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Emerging currencies tumble on sinking sentiment
[TOKYO] Emerging Asian currencies, from the Malaysian ringgit to the South Korean won, weakened Tuesday as falling oil prices and a drop on regional equity markets dampened demand for riskier units.
The oil-linked ringgit slipped to a 10-week low against the US dollar, tumbling 0.8 per cent as weakness in crude prices sparked worries about the country's finances.
The won also fell against the US unit, losing 0.7 per cent, while Indonesia's rupiah shed 0.6 per cent and the Thai baht was down 0.2 per cent.
The Taiwanese and Singapore dollars, and the Philippine peso were also lower.
Traders moved out of the units as markets mull the chances of a US interest rate hike as early as next month. A rate rise would tend to draw investors to a dollar-denominated assets, lifting the US unit.
"The market has been repricing the higher likelihood of a Fed rate hike in June or July," Sim Moh Siong, a foreign-exchange strategist at Bank of Singapore, told Bloomberg News.
"The stock market has sold off across Asia and that's probably adding to the worries over the risk-off" sentiment.
In other trading, the yen held most of its gains after Group of Seven finance chiefs wagged their finger at Tokyo over threats to weaken its currency.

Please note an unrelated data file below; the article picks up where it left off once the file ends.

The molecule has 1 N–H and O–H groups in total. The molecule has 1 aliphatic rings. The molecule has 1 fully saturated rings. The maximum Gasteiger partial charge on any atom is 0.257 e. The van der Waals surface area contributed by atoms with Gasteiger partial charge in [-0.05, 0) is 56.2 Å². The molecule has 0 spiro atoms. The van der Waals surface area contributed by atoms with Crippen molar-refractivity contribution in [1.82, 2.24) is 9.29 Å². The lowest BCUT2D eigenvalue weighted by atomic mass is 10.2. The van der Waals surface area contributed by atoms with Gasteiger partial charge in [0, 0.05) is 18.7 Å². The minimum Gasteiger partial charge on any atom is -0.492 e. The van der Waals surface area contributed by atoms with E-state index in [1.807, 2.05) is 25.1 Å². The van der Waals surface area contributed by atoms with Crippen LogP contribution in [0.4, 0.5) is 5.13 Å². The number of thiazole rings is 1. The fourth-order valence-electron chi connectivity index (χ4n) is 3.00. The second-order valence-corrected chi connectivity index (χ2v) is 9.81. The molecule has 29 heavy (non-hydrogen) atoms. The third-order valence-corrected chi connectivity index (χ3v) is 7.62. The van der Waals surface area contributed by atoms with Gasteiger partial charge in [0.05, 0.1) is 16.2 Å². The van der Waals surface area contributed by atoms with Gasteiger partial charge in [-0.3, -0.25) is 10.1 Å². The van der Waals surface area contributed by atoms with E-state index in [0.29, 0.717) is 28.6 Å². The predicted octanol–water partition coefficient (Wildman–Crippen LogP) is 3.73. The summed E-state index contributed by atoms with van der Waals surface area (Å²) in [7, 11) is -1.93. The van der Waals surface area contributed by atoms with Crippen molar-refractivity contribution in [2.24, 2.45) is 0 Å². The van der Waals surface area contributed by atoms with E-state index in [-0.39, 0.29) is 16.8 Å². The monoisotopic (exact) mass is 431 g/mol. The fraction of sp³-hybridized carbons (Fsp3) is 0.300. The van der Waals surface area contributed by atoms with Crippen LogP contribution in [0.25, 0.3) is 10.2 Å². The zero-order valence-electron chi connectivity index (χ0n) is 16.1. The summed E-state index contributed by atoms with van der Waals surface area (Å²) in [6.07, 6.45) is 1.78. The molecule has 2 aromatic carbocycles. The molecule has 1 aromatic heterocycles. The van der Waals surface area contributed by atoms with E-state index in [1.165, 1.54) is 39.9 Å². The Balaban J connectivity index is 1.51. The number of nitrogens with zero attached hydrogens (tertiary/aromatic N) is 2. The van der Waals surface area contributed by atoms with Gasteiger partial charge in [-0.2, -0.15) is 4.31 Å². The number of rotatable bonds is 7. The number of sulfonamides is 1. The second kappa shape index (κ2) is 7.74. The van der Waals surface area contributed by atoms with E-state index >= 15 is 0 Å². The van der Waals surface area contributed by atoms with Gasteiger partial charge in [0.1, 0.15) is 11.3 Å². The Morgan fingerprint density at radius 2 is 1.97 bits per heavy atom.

Going into meetings last weekend, host Japan had hoped that its G7 counterparts - the United States, Britain, Germany, Italy, France and Canada - would give it some wiggle room to tame the resurgent yen, as it threatens Japan Inc's profits.
However, the group instead agreed on the "importance of all countries refraining from competitive devaluation", while US Treasury Secretary Jacob Lew pressed Tokyo to uphold its earlier commitments not to interfere with exchange rates.
On Tuesday, the dollar bought 109.35 yen, slightly up from 109.25 yen in New York but still well down from 109.84 yen in Tokyo earlier Monday.
The euro barely moved, changing hands at US$1.1215 and 122.60 yen against US$1.1219 and 122.56 yen in US trade.